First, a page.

Second, the network has evolved a culture in which there's nothing wrong with not knowing. So we ask. In public.
Third, we learn in public.
Fourth, learning need not be private act that occurs between a book and a person, or between a teacher and a student in a classroom. Learning that is done in public also adds to that public.
Fifth, show your work. Without the "show source" button on browsers, the ability to create HTML pages would have been left in the hands of HTML Professionals.
Sixth, sharing is learning is sharing. Holy crap but the increased particularity of our ownership demands about our ideas gets in the way of learning!
Knowledge once was developed among small networks of people. Now knowledge is the network.
TELUS and imason took advantage of out-of-the-box My Sites functionality in SharePoint Server 2010 to create an internal social networking solution in which team members can create their own pages that include their areas of expertise and special skills. Team members will be able to see their positions and others’ in the organization’s hierarchy, connect with colleagues, establish informal groups with people who have common skills, and use the Expert Search functionality to obtain ranked search results as to which TELUS team members have expertise to offer in specific areas.
One-click blogging capabilities within My Sites make it easy for all team members to discuss their experiences and to share advice and information by building their own blogs and contributing to each other’s. Through them, a team member can identify an expert, go to his or her blog, and find the answers to questions without having to take a class or even interrupt a colleague.
In addition, the company developed a team sites solution, called My Communities, wherein project teams, departments, and other internal groups can share documents and other content, work together, gain quick access to the right people, and so on. TELUS launched both the My Communities and My Sites components of SharePoint 2010 for pilot testing in April 2010. A multigenerational group of more than 1,000 users from throughout the company will participate in the pilot, with an enterprisewide launch in late 2010. “The pilot users will provide valuable feedback to help us ensure that we’re meeting the business objectives that TELUS laid out for the solutions,” says Dunmall.
Another solution in the works is TELUS Tube, a place for team members to post and view user-generated video content. TELUS Tube is slated for pilot testing in late 2010 and production release in January 2011. User-generated content, such as videos for TELUS Tube, makes it possible for the company to drive both the informal and social learning strategies inherent in the Learning 2.0 vision.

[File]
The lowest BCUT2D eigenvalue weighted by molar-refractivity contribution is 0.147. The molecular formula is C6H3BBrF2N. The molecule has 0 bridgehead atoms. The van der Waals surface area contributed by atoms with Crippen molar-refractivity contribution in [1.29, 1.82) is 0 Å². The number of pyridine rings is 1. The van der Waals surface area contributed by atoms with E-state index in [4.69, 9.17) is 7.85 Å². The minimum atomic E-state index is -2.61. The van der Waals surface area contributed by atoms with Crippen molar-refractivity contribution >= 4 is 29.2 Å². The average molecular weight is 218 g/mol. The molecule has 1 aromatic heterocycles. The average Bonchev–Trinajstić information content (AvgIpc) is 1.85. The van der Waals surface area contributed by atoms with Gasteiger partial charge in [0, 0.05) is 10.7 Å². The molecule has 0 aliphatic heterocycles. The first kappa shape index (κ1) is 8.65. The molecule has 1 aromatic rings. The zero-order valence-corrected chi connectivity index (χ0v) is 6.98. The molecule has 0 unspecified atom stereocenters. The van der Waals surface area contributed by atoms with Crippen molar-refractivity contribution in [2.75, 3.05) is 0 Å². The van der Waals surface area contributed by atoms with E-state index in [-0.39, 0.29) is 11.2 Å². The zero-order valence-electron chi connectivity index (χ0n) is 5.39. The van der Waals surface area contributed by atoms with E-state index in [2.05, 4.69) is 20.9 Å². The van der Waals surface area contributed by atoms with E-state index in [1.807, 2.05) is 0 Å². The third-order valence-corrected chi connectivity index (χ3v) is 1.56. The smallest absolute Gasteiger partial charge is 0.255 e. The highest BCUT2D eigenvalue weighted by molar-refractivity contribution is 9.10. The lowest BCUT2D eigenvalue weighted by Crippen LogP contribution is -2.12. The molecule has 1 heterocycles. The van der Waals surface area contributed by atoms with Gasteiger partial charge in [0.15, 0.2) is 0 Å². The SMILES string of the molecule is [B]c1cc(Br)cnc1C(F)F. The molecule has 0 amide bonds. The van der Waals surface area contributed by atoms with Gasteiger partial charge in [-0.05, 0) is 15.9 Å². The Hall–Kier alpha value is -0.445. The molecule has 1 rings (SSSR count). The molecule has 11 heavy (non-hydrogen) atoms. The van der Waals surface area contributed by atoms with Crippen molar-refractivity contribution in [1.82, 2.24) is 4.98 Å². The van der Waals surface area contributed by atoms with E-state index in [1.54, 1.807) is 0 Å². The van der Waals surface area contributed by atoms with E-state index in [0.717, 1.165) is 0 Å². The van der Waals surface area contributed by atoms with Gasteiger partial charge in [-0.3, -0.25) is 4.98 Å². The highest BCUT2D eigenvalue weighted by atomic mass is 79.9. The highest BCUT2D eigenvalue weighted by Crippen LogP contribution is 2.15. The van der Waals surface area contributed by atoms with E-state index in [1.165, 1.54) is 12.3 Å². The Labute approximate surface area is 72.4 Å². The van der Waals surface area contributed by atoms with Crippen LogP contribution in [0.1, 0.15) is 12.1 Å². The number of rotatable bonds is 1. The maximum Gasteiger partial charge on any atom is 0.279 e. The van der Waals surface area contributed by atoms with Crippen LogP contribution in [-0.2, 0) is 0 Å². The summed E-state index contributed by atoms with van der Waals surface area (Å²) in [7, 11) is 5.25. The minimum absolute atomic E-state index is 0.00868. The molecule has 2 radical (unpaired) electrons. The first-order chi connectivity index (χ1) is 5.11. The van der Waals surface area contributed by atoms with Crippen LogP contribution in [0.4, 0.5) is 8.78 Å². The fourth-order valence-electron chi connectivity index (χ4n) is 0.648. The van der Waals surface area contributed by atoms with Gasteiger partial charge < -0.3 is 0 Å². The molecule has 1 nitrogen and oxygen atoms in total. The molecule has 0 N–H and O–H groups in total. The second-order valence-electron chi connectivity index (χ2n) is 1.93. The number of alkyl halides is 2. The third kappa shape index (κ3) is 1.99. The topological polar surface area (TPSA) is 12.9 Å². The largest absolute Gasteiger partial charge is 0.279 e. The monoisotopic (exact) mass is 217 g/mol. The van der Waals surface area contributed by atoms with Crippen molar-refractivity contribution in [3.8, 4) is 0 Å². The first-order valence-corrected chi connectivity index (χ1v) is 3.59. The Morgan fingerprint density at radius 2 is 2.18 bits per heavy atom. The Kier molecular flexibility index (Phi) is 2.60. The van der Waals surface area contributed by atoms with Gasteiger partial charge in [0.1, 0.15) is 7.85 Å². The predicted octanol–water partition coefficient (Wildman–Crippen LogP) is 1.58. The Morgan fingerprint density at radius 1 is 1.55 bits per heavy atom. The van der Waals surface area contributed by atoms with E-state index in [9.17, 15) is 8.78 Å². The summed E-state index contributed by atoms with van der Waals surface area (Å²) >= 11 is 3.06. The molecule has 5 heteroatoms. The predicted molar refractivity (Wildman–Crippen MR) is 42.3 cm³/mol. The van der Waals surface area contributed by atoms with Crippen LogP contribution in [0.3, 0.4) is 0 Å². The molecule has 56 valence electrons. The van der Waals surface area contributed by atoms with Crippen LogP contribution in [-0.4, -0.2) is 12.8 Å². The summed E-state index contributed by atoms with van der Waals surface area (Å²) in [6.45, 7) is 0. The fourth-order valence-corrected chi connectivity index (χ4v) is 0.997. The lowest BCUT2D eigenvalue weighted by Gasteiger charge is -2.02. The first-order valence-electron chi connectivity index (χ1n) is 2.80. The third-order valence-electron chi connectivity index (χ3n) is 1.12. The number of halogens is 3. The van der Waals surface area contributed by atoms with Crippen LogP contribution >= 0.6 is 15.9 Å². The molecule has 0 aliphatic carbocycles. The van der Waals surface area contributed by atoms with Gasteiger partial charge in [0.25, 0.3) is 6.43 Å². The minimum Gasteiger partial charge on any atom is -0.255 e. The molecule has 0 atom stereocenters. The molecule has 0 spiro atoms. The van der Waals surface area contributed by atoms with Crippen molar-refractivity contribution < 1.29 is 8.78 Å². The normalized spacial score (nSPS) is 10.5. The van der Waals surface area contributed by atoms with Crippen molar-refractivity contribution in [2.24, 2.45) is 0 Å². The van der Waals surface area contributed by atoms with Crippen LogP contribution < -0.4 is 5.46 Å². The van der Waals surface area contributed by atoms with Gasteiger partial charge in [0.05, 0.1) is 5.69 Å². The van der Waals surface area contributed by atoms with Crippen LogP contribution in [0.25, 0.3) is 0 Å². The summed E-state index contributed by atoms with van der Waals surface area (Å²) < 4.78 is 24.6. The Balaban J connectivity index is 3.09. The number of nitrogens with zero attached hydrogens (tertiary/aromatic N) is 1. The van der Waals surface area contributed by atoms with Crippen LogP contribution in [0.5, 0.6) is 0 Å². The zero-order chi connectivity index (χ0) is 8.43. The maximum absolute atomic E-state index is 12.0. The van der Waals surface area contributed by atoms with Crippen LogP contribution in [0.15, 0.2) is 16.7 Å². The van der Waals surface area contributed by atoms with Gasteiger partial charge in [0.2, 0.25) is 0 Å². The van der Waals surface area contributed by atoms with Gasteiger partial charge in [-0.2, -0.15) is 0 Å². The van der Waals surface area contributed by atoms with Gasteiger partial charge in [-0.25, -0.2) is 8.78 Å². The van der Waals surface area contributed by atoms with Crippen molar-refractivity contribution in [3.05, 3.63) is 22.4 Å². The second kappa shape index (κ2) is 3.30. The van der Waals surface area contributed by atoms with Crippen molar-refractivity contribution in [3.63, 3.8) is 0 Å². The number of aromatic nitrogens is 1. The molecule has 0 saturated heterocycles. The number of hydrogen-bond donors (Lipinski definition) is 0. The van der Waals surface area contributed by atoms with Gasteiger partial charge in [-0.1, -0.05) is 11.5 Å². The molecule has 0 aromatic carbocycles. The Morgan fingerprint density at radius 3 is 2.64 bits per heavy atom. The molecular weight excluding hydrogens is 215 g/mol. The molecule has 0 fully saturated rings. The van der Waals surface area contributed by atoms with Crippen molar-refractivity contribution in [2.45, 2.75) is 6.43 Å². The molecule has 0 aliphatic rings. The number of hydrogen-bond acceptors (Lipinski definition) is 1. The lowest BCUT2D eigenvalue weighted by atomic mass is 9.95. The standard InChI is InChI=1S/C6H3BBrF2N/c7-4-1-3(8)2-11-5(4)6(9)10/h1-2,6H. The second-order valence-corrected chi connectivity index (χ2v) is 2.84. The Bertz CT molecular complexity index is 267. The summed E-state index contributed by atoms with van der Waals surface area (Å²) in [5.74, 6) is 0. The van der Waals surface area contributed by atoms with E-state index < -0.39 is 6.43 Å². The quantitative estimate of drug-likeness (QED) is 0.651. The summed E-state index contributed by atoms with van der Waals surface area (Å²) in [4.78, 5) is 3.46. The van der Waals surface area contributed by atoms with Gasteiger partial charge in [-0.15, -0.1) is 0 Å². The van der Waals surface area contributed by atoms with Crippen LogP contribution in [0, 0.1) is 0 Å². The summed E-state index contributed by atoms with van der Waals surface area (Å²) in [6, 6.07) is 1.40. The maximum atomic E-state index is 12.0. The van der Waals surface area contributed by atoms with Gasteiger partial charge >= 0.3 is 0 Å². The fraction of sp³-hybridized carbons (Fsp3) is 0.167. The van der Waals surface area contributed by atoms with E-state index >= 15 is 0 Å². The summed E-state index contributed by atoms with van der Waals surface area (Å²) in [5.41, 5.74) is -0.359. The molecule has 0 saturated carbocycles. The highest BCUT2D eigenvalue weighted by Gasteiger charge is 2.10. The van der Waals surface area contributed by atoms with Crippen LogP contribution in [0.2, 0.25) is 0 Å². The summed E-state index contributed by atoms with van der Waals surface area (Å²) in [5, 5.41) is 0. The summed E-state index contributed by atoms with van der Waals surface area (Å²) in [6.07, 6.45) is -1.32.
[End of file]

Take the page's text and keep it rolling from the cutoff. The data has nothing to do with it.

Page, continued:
The real bottom line is that no institution can replace the responsibility we alone have for finding our right path in life. We pick and choose, through our interactions and experiences, who we will be. As one set of researchers found, it is not IQ that matters; the key factor is self-discipline. Our willingness to defer action and sometimes refuse the immediate to achieve a later goal is the skill that makes the real difference in what we will become (see “Teaching Children the Art of Self-Control”).
Brain research has revealed that we are very plastic; learning and change continue throughout our lives. Identity is created, and it, too, is subject to new inputs, new learning and new conclusions. Old memories and habits that entrap us can be discarded at both the societal and individual levels. Likewise, we are collectively and individually responsible for seeing ourselves clearly and taking appropriate steps to change what we find out of place. The gaps we find need diligent, self-disciplined repair, not a temporary patching over. For both parent and child, and indeed for all of us no matter what our family circumstances, this is our most important creative enterprise.
I had the privilege of presenting to 150 high school teachers in Elk island Public Schools on Friday. Keeping participants active with limited technology and moving beyond table discussions to experience some of the themes I wanted to explore was a good challenge for me. Fortunately, I was able to work fairly closely with a great leadership team from the district that wanted to insure a day of learning that met their needs and provided opportunity for follow-up.
I thought I would share a little about the content as well as the format and process of this workshop in case it has value and ideas that others might find useful as well as a chance to provide any suggestions for improvement.
[blog] The Hidden Power of Renegade Knowledge http://bit.ly/me5LT3 #socbiz #learning (cc @hjarche )